Greenhouse Restaurants came back to the city last week with an emergency request before the Redevelopment Commission to alter the lease, allowing them to operate a Detour American Grille instead of a Scotty’s Burger Joint. That request was not acted on, and another Redevelopment Commission meeting was scheduled for Thursday to address the request.

Mark Maddox, one of the co-owners of MSCB Group, told the Redevelopment Commission last week that if the city didn’t approve the request to change to a Detour American Grill, the city would be putting at risk the jobs of about 70 employees. The company initially planned to continue training employees for the anticipated restaurant change, and Maddox last week said they planned to reopen the day after approval from the Redevelopment Commission.

Early last week, there was a banner in front of the restaurant saying it would reopen this week. Brown said the company had to take down the sign because it violated the city’s sign ordinance and was not approved by the city, which owns the building.

Benjamin and Brown spoke to the attorney for MSCB Group LLC, the owners of Greenhouse Restaurants, following Monday’s City Council meeting, informing him of the city’s findings and intentions

Brown said MSCB Group would be welcome to submit a proposal as a bidder for the new lease.

Councilman Frank Jerome, who also serves on the Columbus Redevelopment Commission, said he had concerns that the city would be portrayed as driving out the restaurant. But by dropping Scotty’s, Jerome said the company set itself on this path.

“It is not our position to bail them out,” Jerome said.

“I think the important thing to remember here is that we did not terminate the agreement; we did not breach the agreement,” Brown said. “They had a Scotty’s restaurant here that lasted for 13 months.”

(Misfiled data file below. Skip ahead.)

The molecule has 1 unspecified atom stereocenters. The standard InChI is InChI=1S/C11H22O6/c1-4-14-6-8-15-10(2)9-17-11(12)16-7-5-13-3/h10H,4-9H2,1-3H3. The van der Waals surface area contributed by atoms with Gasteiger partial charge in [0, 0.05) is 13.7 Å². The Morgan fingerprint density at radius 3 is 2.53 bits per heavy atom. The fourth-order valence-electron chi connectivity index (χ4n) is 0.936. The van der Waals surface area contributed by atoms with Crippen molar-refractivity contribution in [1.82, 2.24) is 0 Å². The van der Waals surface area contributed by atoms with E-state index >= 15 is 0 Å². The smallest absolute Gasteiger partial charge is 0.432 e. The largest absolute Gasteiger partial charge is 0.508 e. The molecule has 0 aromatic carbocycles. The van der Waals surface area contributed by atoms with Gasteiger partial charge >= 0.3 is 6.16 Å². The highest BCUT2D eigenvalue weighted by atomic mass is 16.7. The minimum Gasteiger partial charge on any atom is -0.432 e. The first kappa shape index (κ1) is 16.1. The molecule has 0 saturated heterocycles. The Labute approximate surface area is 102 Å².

Mert Shipman and Maddox, the co-owners of MSCB Group, could not be reached for comment following Monday night’s council meeting.

Timeline

October 2012: Mert Shipman, holder of the lease for The Commons space, said the Fourth Street construction project was costing him $20,000 a week in reduced restaurant receipts.

November 2012: Shipman said the city owed him $25,521 for extra construction costs for the space in The Commons. The city said Shipman owed $28,762.44 for unpaid electric, water and sewer bills and had yet to reassign his lease from CDI to the Redevelopment Commission. The city gave Shipman 15 days to comply or face eviction.

Dec. 17, 2012: The lease for the Scotty’s space in The Commons was reassigned to the Redevelopment Commission.

Dec. 19, 2012: Shipman severs the management agreement with A Pots & Pans Production to operate the Columbus Scotty’s restaurant.

Dec. 31: Scotty’s Burger Joint closes.

Jan. 2: New plans were presented to the Columbus Redevelopment Commission for the former Scotty’s Burger Joint. The lease-holder wishes to reopen the restaurant space with a Detour American Grille franchise. Commission takes no action because of unanswered questions.

Monday: The city attorney and State Board of Accounts agree that the lease for the restaurant space in The Commons must be opened up to a competitive bidding process after the city declares a breach in the contract.

11:30 a.m. Wednesday: The Commons Board will meet at the Xenia Miller Room in The Commons. The board has been assigned to come up with the requirements for proposals for the restaurant space.

6 p.m. Thursday: Next Columbus Redevelopment Commission meeting in the City Council chambers at City Hall, 123 Washington St. The city will present the leaseholders with a letter declaring them in breach of their lease.